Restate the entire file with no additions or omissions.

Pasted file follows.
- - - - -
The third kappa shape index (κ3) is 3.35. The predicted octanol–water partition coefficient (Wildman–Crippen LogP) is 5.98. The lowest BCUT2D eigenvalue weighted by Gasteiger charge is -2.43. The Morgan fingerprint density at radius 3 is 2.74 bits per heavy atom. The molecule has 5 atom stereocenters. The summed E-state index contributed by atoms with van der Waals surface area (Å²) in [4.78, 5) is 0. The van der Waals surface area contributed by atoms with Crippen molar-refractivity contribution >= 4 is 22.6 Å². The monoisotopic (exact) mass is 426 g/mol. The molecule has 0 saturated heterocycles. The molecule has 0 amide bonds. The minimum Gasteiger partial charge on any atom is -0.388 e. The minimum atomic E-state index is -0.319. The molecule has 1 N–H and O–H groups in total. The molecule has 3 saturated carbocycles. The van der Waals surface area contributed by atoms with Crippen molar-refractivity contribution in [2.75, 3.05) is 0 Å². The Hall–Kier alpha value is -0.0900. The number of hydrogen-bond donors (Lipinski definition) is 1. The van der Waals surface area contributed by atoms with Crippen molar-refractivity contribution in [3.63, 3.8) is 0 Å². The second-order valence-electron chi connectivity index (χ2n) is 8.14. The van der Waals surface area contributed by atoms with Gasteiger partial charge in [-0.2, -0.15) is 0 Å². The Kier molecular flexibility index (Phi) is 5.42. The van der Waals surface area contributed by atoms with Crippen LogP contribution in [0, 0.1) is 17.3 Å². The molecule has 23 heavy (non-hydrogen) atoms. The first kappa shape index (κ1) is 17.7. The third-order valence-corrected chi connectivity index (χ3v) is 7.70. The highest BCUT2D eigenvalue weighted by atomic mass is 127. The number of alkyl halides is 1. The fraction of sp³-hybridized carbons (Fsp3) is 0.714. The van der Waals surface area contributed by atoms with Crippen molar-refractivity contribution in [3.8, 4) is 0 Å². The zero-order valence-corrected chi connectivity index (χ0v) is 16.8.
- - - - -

The third kappa shape index (κ3) is 3.35. The predicted octanol–water partition coefficient (Wildman–Crippen LogP) is 5.98. The lowest BCUT2D eigenvalue weighted by Gasteiger charge is -2.43. The Morgan fingerprint density at radius 3 is 2.74 bits per heavy atom. The molecule has 5 atom stereocenters. The summed E-state index contributed by atoms with van der Waals surface area (Å²) in [4.78, 5) is 0. The van der Waals surface area contributed by atoms with Crippen molar-refractivity contribution >= 4 is 22.6 Å². The monoisotopic (exact) mass is 426 g/mol. The molecule has 0 saturated heterocycles. The molecule has 0 amide bonds. The minimum Gasteiger partial charge on any atom is -0.388 e. The minimum atomic E-state index is -0.319. The molecule has 1 N–H and O–H groups in total. The molecule has 3 saturated carbocycles. The van der Waals surface area contributed by atoms with Crippen molar-refractivity contribution in [2.75, 3.05) is 0 Å². The Hall–Kier alpha value is -0.0900. The number of hydrogen-bond donors (Lipinski definition) is 1. The van der Waals surface area contributed by atoms with Crippen molar-refractivity contribution in [3.63, 3.8) is 0 Å². The second-order valence-electron chi connectivity index (χ2n) is 8.14. The van der Waals surface area contributed by atoms with Gasteiger partial charge in [-0.2, -0.15) is 0 Å². The Kier molecular flexibility index (Phi) is 5.42. The van der Waals surface area contributed by atoms with Crippen LogP contribution in [0, 0.1) is 17.3 Å². The molecule has 23 heavy (non-hydrogen) atoms. The first kappa shape index (κ1) is 17.7. The third-order valence-corrected chi connectivity index (χ3v) is 7.70. The highest BCUT2D eigenvalue weighted by atomic mass is 127. The number of alkyl halides is 1. The fraction of sp³-hybridized carbons (Fsp3) is 0.714. The van der Waals surface area contributed by atoms with Crippen molar-refractivity contribution in [3.8, 4) is 0 Å². The zero-order valence-corrected chi connectivity index (χ0v) is 16.8.